On January 28, 1986, I had gone with a friend and colleague to lunch. We had gone a bit early because we wanted to watch the space shuttle take off. What we saw, what we will never forget, it is the image shown in Figure 1. Seventy-three seconds into the flight the Space Shuttle Challenger blew up, killing all on board. If ever an image was a meme, this is it. Whenever you mention the disaster by name, this is the image that comes to mind. I think of those people and the terrible experiences they went through. It is one of those shared gruesome and terrible moments that haunt the collective memory of our culture.
That night, President Regan went on television to speak to the nation and he said something truly remarkable:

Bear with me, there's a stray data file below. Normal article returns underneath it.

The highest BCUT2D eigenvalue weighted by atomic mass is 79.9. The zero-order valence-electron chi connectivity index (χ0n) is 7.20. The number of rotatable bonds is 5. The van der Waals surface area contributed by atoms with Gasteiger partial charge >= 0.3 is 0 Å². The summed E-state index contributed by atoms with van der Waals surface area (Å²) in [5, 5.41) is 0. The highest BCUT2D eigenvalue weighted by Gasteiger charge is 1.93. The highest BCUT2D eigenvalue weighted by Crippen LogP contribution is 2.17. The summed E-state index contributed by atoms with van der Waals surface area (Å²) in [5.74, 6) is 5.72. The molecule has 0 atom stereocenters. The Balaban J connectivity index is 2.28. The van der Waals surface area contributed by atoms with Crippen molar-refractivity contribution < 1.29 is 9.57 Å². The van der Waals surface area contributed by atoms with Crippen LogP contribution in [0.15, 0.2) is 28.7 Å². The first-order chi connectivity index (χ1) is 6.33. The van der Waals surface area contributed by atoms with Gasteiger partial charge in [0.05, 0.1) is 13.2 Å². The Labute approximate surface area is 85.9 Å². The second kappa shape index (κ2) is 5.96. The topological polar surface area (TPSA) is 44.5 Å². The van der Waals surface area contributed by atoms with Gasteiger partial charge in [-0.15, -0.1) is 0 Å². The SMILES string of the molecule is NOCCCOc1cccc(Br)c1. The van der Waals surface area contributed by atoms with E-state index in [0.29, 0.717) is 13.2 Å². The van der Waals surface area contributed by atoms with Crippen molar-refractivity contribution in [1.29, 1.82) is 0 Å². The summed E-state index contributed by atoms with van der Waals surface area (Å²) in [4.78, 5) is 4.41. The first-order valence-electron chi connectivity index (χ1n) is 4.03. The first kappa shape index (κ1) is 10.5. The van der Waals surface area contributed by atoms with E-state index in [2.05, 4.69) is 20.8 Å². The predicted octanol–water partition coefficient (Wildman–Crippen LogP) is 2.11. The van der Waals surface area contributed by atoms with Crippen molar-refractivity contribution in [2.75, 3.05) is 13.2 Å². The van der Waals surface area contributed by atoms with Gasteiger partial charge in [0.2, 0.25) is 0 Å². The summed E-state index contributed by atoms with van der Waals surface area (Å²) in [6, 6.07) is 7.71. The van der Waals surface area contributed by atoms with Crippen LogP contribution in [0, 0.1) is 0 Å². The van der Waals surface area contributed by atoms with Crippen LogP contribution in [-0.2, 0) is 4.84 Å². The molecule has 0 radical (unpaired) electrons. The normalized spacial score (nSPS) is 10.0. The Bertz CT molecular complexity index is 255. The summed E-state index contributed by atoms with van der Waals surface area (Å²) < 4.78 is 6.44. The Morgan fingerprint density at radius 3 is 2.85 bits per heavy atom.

“The crew of the space shuttle Challenger honored us by the manner in which they lived their lives. We will never forget them, nor the last time we saw them, this morning, as they prepared for their journey and waved good-bye and ‘slipped the surly bonds of earth’ to ‘touch the face of God.”
Regan associated the image of the disaster with our image of God. He associated the image, associated the meme, with the sacred. He elevated the ordeal of those lost souls to an epic plane. And now whenever the subject of the disaster is mentioned not only do I see that image and think about the astronauts and their suffering, but I hear those words, and I try to imagine the image or meme that those words create in my mind, in our collective minds.
We have a set of memes in our culture that define the sacred. And whenever an image, a photograph, touches upon the sacred, it is elevated. It resonates with what is most deeply human.